2) The G-H method as initially published had been verified for rut depth between 50 and 100 mm. However, through extensive use of the method, it has been determined that the method is applicable to rut depths as small as 40 mm. Therefore, the validity of the method is currently limited to rut depths ranging between 40 and 100 mm. More calibration work, based on more field data, would be required to extend the validity of the method to a broader range of rut depths. These rut depths, essentially due to the deformation of the subgrade, are measured at the surface of the aggregate base. These are different from surface ruts, which may form during the construction process due to surficial disturbances of the base materials and not because of subgrade deformation. These surface ruts should be filled, rather than graded, prior to proof rolling to maintain the required base or subbase thickness above the geosynthetic.

3) The minimum required thickness of the base is 100 mm because the base thicknesses used in the calibration were no less than 100 mm and because such thickness is necessary for constructability. The base thickness determined by the G-H method is a compacted base thickness rather than an initial, uncompacted base thickness. To properly use the G-H method, the base thickness considered in design and in calculations done to compare different solutions should always be the compacted base thickness.

The above limitations are related to the generic aspects of the G-H method. Also, Equations 4, 5, and 9 are applicable to only two specific biaxial geogrids* and should not be used for any other geosynthetic. For other geosynthetics, calibration and validation of Equation 2 should be done as described above.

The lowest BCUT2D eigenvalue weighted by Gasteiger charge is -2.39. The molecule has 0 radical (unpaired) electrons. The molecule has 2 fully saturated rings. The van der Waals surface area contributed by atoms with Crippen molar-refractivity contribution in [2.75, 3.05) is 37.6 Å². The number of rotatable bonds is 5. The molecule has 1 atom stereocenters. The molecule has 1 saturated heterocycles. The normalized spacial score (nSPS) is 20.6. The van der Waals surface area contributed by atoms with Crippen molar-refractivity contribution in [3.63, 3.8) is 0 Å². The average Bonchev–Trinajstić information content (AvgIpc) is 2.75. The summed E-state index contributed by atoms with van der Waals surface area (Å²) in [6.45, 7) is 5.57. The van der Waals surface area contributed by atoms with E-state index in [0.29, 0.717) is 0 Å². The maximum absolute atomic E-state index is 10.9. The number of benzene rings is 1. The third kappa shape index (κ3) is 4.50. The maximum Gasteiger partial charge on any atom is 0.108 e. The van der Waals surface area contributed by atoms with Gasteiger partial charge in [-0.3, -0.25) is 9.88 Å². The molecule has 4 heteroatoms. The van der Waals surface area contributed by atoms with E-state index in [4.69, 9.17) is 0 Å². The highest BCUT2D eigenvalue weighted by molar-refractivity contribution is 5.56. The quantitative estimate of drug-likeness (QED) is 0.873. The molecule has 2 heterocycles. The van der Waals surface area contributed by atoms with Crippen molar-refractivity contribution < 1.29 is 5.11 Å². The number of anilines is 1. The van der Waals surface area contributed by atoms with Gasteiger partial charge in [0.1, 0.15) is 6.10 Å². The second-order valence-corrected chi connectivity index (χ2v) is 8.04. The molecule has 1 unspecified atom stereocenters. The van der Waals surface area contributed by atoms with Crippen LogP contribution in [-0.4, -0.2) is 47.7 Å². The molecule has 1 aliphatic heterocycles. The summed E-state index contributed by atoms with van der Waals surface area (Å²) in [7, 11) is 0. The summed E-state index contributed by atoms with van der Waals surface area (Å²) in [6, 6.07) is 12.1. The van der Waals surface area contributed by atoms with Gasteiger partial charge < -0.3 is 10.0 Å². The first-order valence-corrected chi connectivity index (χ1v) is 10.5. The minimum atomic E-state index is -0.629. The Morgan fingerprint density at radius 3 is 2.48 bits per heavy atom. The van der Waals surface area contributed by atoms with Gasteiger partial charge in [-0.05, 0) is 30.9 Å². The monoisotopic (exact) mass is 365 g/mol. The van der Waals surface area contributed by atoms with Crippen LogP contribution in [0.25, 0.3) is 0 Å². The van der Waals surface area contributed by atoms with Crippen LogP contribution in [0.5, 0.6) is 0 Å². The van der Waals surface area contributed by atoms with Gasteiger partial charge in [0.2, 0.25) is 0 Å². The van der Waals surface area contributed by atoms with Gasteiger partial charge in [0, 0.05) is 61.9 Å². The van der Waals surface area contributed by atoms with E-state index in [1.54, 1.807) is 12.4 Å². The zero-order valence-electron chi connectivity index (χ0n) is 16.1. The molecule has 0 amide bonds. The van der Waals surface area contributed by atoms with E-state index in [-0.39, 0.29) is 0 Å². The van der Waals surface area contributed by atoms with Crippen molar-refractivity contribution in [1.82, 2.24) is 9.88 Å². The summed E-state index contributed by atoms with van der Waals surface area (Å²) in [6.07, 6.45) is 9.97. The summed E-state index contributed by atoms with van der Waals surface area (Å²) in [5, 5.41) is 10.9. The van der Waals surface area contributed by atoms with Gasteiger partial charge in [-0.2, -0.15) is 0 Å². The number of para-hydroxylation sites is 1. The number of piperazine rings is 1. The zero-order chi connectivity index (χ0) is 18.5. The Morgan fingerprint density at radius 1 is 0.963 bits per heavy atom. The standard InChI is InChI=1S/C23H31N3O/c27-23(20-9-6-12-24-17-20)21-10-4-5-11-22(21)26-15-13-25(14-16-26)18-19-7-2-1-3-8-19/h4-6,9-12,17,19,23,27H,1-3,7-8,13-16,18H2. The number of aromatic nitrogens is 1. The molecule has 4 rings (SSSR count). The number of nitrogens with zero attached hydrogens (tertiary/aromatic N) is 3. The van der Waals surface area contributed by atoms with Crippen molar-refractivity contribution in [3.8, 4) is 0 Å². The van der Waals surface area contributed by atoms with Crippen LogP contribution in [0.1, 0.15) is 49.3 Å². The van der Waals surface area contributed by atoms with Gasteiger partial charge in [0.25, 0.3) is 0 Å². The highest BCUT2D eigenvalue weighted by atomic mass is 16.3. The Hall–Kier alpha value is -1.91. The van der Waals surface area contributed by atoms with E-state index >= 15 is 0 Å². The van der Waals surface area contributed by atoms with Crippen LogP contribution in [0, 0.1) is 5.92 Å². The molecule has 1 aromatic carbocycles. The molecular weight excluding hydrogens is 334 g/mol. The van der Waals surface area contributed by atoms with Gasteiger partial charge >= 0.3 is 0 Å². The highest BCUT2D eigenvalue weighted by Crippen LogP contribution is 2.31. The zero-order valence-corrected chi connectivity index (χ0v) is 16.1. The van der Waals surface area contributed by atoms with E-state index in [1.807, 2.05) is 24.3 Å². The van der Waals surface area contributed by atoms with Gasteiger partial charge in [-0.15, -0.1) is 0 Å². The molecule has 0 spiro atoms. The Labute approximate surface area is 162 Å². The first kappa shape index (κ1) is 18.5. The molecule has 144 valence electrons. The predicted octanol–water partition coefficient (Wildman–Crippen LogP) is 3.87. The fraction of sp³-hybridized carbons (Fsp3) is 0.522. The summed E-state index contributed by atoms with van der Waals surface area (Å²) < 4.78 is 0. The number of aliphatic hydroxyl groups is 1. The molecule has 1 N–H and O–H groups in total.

*Tensar biaxial geogrids, BX1100 and BX1200

All of the above equations that give the required base thickness, h, must be solved by iterations because the term h is on both sides of the equation.

Conclusions

The basic equation developed by Giroud and Han (2004a, b) for the required thickness of unreinforced and/or geosynthetic-reinforced bases is generic. Therefore, this equation can be used for unpaved roads reinforced with any type of geosynthetic, provided it is calibrated for the specific type of geosynthetic considered.

This article has discussed the calibration of the Giroud-Han (G-H) method in detail. In particular, it has been indicated that the aperture stability modulus, which is an appropriate property to calibrate the G-H method for some specific biaxial geogrids*, may not be appropriate for other types of geogrids.

*Tensar biaxial geogrids, BX1100 and BX1200

Geosynthetic index tests of physical or mechanical properties are not universal indicators of the performance of unpaved roads, and higher-strength geosynthetics do not necessarily perform better in unpaved road applications. Physical or mechanical properties that are important for one form, type, or family of geosynthetics may not apply to other forms, types, or families of geosynthetics. If several geosynthetics appear to be similar, the method must be calibrated for each one. Furthermore, the applicability of the method for each of these geosynthetics must be validated using full-scale tests.